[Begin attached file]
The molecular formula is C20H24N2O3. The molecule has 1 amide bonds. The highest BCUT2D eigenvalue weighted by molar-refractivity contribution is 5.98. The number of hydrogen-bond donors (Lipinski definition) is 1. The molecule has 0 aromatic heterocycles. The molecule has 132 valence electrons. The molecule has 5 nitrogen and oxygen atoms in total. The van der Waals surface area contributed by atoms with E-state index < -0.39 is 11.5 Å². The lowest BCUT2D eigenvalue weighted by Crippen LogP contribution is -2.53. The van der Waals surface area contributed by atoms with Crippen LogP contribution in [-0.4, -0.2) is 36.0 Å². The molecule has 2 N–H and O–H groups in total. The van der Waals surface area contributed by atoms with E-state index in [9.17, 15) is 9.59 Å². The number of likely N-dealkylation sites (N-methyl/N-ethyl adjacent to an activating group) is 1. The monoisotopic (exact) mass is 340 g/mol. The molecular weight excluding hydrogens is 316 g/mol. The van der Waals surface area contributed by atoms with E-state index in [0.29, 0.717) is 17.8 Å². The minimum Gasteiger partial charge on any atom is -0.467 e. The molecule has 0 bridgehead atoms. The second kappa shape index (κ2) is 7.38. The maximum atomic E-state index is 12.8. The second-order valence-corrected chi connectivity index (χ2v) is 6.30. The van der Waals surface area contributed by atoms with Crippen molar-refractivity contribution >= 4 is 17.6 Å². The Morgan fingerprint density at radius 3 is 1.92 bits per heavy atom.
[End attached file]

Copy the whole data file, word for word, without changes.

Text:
The molecular formula is C20H24N2O3. The molecule has 1 amide bonds. The highest BCUT2D eigenvalue weighted by molar-refractivity contribution is 5.98. The number of hydrogen-bond donors (Lipinski definition) is 1. The molecule has 0 aromatic heterocycles. The molecule has 132 valence electrons. The molecule has 5 nitrogen and oxygen atoms in total. The van der Waals surface area contributed by atoms with E-state index < -0.39 is 11.5 Å². The lowest BCUT2D eigenvalue weighted by Crippen LogP contribution is -2.53. The van der Waals surface area contributed by atoms with Crippen LogP contribution in [-0.4, -0.2) is 36.0 Å². The molecule has 2 N–H and O–H groups in total. The van der Waals surface area contributed by atoms with E-state index in [9.17, 15) is 9.59 Å². The number of likely N-dealkylation sites (N-methyl/N-ethyl adjacent to an activating group) is 1. The monoisotopic (exact) mass is 340 g/mol. The molecular weight excluding hydrogens is 316 g/mol. The van der Waals surface area contributed by atoms with E-state index in [0.29, 0.717) is 17.8 Å². The minimum Gasteiger partial charge on any atom is -0.467 e. The molecule has 0 bridgehead atoms. The second kappa shape index (κ2) is 7.38. The maximum atomic E-state index is 12.8. The second-order valence-corrected chi connectivity index (χ2v) is 6.30. The van der Waals surface area contributed by atoms with Crippen molar-refractivity contribution >= 4 is 17.6 Å². The Morgan fingerprint density at radius 3 is 1.92 bits per heavy atom.